For the last six years, the Rev. RYAN HARRIS has served as pastor at The Assembly, a 230-member church in the heart of Danville.
Actually, the congregation is up to 231 as of Sept. 16, when Harris’ wife, SHONTAE, gave birth to their fourth child, EMBERSON.
The 35-year-old pastor, a die-hard Cubs and Kentucky Wildcats fan, took time out from baby care to chat with us in his office, which is adorned with a huge Rupp Arena poster and a Ryne Sandberg photo.
Tell us about your upbringing.
I was raised in a Christian home. My mom is a physical therapist, and my dad was a computer programmer turned accountant and now a pastor. But he never pastored while I was at home growing up. I was in Bible college when he became a pastor.
We lived in Karnak, Illinois, until I was 4, but I was raised in Paducah, Kentucky.
I remember being 4 years old getting new church shoes that were slick on the bottom. I was out in the parking lot outside the First Pentecostal Church sliding around. I slipped and hit my head and busted it wide open. I remember being carried into the sanctuary and everybody in church praying for me because I was bleeding so badly.
How did you meet Shontae?
I met her at church camp in Lorain, Ohio, when I was 16 and she was 14. She was the best friend of one of my cousins. Shontae and I didn’t date for another two years.
My family and I were conducting a kids’ crusade in St. Louis, and Shontae’s family lived near there. She went with me to the morning session of the crusade, and I planned to take her out to dinner. But I ended up getting lost in St. Louis.
We ended up going to a Jack in the Box drive-thru and eating cheeseburgers in order to get her home to meet curfew. We got married on Sept. 3, 2004.
How did you decide to become a minister?
When I was a kid, I really wanted to become Ryne Sandberg. I became a Cubs fan because of Ryne Sandberg. My dad is actually a die-hard Cardinals fan, but when I was 5 years old we were watching a Cubs-Cardinals game together, and Ryne Sandberg came up to bat. I thought Ryne sounded a lot like my name, Ryan. From that point forward, he was my favorite.
I felt the calling to ministry when I was 12 years old, and really surrendered to it. I felt like God spoke to me that becoming a minister was something I was supposed to do.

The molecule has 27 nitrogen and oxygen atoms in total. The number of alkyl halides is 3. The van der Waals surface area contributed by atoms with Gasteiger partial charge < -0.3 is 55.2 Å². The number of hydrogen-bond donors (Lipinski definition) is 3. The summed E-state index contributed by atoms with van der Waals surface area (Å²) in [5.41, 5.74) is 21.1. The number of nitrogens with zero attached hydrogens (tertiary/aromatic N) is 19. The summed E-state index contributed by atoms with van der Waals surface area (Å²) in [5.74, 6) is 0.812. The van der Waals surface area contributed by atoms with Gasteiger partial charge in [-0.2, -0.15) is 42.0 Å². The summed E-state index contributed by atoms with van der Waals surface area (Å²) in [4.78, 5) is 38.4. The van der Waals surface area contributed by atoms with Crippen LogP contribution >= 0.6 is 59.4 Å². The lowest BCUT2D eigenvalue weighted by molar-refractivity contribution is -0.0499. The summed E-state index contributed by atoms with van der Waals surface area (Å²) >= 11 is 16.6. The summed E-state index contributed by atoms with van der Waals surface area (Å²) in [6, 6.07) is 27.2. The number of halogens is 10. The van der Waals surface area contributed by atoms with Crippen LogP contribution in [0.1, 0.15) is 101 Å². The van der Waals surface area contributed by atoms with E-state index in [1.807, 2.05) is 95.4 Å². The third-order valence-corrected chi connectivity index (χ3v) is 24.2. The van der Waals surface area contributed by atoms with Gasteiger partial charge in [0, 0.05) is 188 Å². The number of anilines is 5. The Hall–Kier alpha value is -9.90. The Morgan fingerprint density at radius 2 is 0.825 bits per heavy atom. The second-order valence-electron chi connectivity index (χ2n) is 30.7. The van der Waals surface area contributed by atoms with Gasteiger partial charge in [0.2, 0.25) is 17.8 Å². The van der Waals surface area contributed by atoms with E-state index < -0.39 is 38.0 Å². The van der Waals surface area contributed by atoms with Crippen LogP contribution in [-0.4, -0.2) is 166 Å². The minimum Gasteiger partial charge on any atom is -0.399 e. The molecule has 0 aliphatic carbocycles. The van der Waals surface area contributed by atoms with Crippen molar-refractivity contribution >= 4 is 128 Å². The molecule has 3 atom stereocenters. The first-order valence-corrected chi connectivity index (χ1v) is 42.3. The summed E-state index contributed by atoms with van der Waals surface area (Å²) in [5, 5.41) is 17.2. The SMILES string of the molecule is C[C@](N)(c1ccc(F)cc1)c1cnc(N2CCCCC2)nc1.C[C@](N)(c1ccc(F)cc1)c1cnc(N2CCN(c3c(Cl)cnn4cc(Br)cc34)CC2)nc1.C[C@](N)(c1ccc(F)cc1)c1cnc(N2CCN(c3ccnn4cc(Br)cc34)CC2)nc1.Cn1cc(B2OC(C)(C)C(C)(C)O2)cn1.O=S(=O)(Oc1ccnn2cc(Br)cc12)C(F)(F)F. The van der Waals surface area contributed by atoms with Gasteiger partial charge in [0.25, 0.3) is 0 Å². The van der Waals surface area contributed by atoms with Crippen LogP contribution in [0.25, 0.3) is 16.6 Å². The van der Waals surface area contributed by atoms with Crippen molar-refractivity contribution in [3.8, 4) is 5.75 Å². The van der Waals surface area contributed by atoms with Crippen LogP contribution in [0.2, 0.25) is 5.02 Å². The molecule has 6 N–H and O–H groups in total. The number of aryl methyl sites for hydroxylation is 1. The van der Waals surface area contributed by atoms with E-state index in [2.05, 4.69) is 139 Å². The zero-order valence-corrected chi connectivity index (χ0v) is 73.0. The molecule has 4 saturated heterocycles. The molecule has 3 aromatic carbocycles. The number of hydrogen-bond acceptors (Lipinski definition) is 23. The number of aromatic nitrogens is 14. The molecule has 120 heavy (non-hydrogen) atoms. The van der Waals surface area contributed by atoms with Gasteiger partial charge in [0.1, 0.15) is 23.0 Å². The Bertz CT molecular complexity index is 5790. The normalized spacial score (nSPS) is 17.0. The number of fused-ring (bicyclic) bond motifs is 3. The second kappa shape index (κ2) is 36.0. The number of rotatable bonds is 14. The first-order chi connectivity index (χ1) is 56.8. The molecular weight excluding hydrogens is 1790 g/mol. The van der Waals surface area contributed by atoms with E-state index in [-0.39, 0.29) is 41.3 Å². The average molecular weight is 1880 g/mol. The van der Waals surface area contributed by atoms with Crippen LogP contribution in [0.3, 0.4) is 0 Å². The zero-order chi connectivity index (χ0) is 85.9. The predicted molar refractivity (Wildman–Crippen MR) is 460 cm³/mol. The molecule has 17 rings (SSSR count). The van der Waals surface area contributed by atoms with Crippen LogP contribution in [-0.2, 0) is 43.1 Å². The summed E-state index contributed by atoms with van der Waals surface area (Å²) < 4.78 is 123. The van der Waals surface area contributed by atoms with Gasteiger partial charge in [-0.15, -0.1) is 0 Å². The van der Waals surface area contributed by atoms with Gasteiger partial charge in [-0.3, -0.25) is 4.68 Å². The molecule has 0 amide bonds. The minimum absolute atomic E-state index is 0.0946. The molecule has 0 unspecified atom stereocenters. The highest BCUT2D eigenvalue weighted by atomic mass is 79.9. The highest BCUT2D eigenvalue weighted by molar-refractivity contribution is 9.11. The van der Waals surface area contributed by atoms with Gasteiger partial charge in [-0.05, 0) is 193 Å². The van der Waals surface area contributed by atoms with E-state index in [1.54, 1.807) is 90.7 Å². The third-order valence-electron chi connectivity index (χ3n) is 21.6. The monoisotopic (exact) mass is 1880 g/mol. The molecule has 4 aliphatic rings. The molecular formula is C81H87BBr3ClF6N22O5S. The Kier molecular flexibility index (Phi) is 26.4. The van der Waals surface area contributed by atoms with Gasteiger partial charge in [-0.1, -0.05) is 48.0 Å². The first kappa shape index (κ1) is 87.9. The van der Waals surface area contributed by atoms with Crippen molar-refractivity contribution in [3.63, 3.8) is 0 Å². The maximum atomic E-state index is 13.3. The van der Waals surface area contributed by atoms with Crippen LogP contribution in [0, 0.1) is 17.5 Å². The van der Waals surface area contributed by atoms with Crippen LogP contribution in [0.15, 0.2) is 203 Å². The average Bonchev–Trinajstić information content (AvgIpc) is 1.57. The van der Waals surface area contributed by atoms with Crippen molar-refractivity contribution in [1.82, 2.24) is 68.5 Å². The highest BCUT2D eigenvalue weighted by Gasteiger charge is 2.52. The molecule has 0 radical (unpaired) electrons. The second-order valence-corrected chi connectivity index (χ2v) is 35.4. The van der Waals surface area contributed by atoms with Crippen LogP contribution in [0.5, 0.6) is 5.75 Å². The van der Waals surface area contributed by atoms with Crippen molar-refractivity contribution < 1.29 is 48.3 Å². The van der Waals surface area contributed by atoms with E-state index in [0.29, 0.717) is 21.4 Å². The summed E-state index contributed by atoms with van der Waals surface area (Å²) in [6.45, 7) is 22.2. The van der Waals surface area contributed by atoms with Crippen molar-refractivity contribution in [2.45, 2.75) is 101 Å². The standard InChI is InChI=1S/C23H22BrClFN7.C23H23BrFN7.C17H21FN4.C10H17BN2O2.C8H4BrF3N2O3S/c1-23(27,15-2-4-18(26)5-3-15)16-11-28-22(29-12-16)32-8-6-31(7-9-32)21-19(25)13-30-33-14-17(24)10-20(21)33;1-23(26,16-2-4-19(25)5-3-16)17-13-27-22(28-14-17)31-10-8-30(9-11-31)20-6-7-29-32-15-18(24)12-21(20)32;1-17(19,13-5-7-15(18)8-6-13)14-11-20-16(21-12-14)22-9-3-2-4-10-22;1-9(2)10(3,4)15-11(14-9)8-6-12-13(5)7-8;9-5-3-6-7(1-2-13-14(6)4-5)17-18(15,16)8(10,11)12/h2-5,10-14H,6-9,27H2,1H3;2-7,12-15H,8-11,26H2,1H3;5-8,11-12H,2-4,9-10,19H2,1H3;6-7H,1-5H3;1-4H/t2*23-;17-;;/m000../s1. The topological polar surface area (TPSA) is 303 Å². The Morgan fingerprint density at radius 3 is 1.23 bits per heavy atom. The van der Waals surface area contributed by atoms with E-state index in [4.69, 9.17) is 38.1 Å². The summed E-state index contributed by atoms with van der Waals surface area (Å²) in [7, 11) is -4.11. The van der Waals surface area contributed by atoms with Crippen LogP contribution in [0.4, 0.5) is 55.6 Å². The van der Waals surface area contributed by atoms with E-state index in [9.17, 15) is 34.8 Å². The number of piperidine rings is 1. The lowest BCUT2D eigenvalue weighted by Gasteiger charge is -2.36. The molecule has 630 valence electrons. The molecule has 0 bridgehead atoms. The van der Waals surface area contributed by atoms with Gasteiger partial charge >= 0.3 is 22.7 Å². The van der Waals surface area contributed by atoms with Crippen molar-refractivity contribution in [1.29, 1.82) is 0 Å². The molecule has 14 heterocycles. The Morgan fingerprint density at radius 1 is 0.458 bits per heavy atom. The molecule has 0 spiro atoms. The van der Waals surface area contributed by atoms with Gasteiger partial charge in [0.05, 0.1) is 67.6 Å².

I ended up speaking at a lot of the chapel services at my high school. Through my teen years, I spoke about Christ and faith at churches, schools and youth groups throughout the region. Being a young person speaking to other young persons was an effective way to spread God’s word. It seemed like the kids would listen to me.
My dad was skeptical at first about me becoming a minister, but, after he heard me speak at two different churches, he realized it was the right thing for me to do. Before I was 16, I needed a ride to all these churches, and my parents drove me all over from one church to the next. They would work all day, come home and drive me to my next speaking engagement.
When were you ordained?
I was ordained in 2014 at Calvary Church in Naperville. I remember we had a little baby, and my in-laws were supposed to help with the baby during the ordination portion of the service.
My in-laws had to leave because my mother-in-law had a health issue. We didn’t know what to do about our baby. A lady at the church there came to me and offered to sit with the baby for the whole process. She made a nerve-wracking moment for us become calm. That’s what I remember most.
How did you end up at The Assembly?
We were pastoring in Du Quoin, Illinois, and our district superintendent had recommended I become pastor at a church in Evansville, Indiana. Since I was in discussions with the Evansville church, I thought I would send out feelers to a couple other churches that were of similar size in the region.
It turned out that The Assembly in Danville responded to my inquiry more quickly than the Evansville church. I told them I was probably going to Evansville, but they asked me to come to Danville and interview with them anyway.
During my interview, I still told them I was probably going to Evansville, but I felt led to speak here on a Sunday. I told them I would speak at a service here, but told them not to read anything into it.
That Sunday, I preached here and met and greeted the people. Before the weekend was over, we decided that Danville was where we were supposed to be.
How many people have you baptized?
Since I have been in Danville, we have probably baptized at least 150 people. At our youth ministry last Wednesday night, we planned on having a baptism for a 14-year-old young lady and a 15-year-old young lady on Sunday morning.
They were afraid they might not be back Sunday morning due to unforeseen circumstances. They wanted to be baptized right then, so we did it.
What’s it like officiating at a baptism?
It is the whole reason why we do what we do. We introduce people to Jesus and help them make the first step in the right direction. Then we equip them to walk that out every day.
There is a whole lot that goes into the life of a pastor that I really don’t enjoy. When it comes to helping people experiencing Christ for the first time, that’s what keeps me doing the stuff I don’t want to do. You can talk people into joining a religion, but you can’t introduce them to Jesus without the presence of God with you.
A few last personal things: What’s your favorite restaurant in Danville?
Jocko’s. I really enjoy the soup and salad bar. It is the best deal you can get anywhere.
Favorite pair of shoes?
I really like my Adidas Alphabouces. They are what the kids call “all whites.” And my teenage son says they are really cool. I wear them because his friends think they are cool.
Have a favorite movie?
“The Untouchables.” I really like Kevin Costner as federal agent Eliot Ness setting out to stop Al Capone. I like Sean Connery, and he was in it, too.